16. High rents leaving no money for advertising and lack of foot traffic is the downfall for a lot of West Seattle small businesses. I don’t like to see these charming old buildings getting torn down either but who exactly can pay the high rents for such small square footage and minimal foot traffic?

    Comment by TeaLady — 8:53 am April 3, 2008 #

  17. Paul, are you suggesting that the places that would occupy the small retail shop space are somehow unfairly competing? They would have the same amount of retail space as you would, and paying the same lease. I doubt if they would do that at a loss, just to ace you out of prime real estate. Or is your point here that if they put retail space into a place like this that it will remain vacant?

    Comment by MAS — 9:06 am April 3, 2008 #

  18. As much as I hate to see it go, I can understand that the owner made an investment and it’s not a crime to get something out of that investment. If I could afford to purchase land/and or buildings somewhere I would hope to get something out of it too. I’ll hope that the architect doesn’t put another non-descript building there, but I doubt that will happen.

    Comment by westseattleite — 11:06 am April 3, 2008 #

  19. What I am saying is that the new retail spaces that are coming on line are expensive. Look at the latest businesses that are leaving west seattle because of rent expense. We are lucky because we have 2 landlords that rent under market rates. We looked for 9 months for a space that could take our business at a rate we could afford. As it is the space we are in has had several issues and a flood that nearly put us out of business. The big new landlords coming to West Seattle are not willing to rent to us businesses that don’t have a pile of cash in the bank.

    Comment by Paul — 11:18 am April 3, 2008 #

  20. I’m sooo annoyed with everyone just builing taller and taller ugly buildings around. This Building is at least not typical. Its not your Usual common (UGLY) new building type. Next we can say goodbye to the Charlestown Cafe because there are Denny’s that are better examples of the type of business is fairly typical, and the Charlestown Cafe is not a particularly good or rich example (of its style). PLEASE. 81 year old buildings arent TYPICAL. And Speaking for the Charlestown Cafe where do we go for American food in West Seattle? You tell me Mc Donalds or Jack in the Box? Pathetic. The American NON CHAIN Cafes are hard to come by. And you cant get that back when its gone. You cant rebuild an 81 year old building. Once its gone thats it. More “McDonalds” Buildings can be built. These buildings that are being built now are so uninteresting you bet your a** in 81 years no one will fight to not have it knocked down. There isnt any heart in these types of buildings anymore. No Personality. Just one more step to a faceless and feelingless society.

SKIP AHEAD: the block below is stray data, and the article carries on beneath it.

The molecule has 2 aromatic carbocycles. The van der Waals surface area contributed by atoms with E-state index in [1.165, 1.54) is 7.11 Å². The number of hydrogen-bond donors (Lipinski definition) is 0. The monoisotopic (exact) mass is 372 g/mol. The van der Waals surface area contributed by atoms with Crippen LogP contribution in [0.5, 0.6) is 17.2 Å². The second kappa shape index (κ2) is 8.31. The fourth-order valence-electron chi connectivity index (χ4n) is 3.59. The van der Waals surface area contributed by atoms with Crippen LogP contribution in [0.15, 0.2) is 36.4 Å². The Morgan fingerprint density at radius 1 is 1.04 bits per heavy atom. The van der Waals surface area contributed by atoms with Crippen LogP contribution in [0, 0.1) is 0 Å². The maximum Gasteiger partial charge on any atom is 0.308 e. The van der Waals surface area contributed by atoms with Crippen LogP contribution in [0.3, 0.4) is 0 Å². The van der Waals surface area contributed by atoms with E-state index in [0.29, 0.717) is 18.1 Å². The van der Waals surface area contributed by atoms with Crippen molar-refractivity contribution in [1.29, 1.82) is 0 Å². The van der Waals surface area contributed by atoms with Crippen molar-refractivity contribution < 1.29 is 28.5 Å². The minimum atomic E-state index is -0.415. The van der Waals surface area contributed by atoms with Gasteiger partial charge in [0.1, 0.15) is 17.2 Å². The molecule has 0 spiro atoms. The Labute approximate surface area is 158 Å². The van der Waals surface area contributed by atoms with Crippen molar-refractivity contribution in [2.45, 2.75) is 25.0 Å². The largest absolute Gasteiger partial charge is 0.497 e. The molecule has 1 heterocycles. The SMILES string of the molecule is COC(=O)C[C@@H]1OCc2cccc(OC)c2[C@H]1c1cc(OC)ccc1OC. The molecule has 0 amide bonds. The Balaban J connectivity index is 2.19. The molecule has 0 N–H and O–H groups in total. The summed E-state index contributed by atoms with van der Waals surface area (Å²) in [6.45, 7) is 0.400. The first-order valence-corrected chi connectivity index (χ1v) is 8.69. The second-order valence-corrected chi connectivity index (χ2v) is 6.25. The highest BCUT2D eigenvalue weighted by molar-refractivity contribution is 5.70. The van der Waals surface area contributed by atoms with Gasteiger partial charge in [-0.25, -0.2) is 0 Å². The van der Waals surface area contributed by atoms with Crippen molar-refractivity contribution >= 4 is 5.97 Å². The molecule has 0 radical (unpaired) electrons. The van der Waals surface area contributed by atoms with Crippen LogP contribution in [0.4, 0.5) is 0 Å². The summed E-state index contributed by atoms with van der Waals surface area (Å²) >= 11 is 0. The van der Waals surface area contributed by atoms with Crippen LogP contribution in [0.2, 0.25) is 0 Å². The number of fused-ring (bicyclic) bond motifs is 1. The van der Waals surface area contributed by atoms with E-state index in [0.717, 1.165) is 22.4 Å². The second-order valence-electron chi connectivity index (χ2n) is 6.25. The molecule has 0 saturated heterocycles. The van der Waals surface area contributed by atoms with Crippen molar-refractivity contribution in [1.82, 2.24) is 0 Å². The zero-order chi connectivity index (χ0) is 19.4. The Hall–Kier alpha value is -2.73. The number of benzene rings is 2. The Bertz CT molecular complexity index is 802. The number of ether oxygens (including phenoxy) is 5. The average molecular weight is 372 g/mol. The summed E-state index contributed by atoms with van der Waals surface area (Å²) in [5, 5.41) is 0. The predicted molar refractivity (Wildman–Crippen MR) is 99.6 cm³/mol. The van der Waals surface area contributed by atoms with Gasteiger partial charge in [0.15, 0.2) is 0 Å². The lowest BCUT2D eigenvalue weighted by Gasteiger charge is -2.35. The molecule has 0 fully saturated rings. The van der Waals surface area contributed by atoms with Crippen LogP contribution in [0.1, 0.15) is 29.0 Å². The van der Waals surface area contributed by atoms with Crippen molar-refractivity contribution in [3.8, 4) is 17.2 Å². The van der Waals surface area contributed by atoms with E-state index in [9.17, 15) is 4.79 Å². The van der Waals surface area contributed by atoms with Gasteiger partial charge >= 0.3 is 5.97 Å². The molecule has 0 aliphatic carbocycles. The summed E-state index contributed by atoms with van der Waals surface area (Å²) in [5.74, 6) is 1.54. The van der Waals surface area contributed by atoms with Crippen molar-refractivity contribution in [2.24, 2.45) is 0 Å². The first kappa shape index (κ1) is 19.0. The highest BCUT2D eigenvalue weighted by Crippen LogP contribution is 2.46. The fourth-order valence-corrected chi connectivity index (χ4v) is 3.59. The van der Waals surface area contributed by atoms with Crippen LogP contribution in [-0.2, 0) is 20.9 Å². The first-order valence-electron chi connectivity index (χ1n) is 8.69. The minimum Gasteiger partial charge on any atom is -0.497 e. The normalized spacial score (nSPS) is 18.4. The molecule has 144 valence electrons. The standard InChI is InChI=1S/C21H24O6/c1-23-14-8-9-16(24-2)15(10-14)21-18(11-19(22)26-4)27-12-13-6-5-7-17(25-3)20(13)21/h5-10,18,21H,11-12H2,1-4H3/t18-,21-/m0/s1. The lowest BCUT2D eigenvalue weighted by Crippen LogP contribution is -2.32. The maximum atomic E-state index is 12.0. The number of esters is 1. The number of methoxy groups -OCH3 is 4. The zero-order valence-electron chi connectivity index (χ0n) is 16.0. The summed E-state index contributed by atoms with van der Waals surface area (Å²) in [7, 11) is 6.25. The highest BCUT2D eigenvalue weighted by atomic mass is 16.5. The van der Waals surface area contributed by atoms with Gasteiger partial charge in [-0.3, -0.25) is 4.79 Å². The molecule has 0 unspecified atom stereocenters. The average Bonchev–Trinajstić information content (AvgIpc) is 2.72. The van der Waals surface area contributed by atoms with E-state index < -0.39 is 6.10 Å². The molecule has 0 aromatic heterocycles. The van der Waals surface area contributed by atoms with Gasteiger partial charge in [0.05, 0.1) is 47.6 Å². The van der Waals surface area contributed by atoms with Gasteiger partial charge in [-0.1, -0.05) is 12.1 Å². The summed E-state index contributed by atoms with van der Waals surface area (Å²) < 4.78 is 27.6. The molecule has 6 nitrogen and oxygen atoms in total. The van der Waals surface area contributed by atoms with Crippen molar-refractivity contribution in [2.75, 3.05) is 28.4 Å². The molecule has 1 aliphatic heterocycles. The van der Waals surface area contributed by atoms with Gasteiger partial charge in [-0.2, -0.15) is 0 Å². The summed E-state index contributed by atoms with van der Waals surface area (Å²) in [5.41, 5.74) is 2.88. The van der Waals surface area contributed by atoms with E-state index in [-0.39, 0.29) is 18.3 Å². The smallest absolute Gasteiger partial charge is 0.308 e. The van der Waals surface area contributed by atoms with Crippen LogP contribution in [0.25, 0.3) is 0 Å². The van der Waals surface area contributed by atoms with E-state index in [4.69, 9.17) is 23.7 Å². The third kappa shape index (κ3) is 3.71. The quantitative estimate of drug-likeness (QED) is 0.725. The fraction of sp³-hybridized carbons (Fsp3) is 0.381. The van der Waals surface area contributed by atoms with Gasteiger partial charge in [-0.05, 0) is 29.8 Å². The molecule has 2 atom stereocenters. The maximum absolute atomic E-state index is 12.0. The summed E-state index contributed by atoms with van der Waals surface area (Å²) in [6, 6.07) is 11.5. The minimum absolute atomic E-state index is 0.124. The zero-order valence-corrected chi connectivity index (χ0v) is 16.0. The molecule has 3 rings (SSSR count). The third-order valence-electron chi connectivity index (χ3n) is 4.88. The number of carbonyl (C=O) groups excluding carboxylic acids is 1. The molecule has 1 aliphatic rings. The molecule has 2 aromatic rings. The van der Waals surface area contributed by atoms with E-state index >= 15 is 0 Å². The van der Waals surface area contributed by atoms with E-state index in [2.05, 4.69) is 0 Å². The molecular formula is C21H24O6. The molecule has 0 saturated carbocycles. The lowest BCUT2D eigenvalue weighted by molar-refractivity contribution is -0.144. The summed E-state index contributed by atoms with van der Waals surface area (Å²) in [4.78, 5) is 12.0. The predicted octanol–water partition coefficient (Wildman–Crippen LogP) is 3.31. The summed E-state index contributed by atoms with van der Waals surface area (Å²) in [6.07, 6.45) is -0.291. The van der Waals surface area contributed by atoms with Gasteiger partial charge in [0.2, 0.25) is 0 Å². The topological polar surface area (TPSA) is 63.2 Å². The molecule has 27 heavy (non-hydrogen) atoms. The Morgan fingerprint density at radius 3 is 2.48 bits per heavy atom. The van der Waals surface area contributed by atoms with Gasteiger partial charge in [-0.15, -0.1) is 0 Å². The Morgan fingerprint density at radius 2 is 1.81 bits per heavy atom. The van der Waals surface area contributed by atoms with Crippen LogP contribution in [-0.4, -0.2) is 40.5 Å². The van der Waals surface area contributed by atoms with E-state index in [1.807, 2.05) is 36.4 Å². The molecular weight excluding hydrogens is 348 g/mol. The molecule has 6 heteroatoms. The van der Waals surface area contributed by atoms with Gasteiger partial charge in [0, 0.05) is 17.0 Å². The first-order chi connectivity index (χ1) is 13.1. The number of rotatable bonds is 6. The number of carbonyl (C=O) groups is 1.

Comment by Me — 2:57 pm April 7, 2008 #

  21. Hear, hear to Rick and Me’s comments. In 81 years, all we’ll have is a nondescript Pottersville complete with canyons of cookie cutter condos. For those of you who are too young to remember, watch “It’s a Wonderful Life” and you’ll get the idea. I guess I’m happy I won’t be around then to see the dilapidated crap the developers made (while laughing all the way to the bank). Heck, welcome to Pottersville, or maybe even White Center.
    Sigh!

    Comment by jillloblaw — 8:55 pm April 7, 2008 #

  22. Hear hear to Rick and Me’s comments.

    Sigh…

    Comment by jillloblaw — 8:56 pm April 7, 2008 #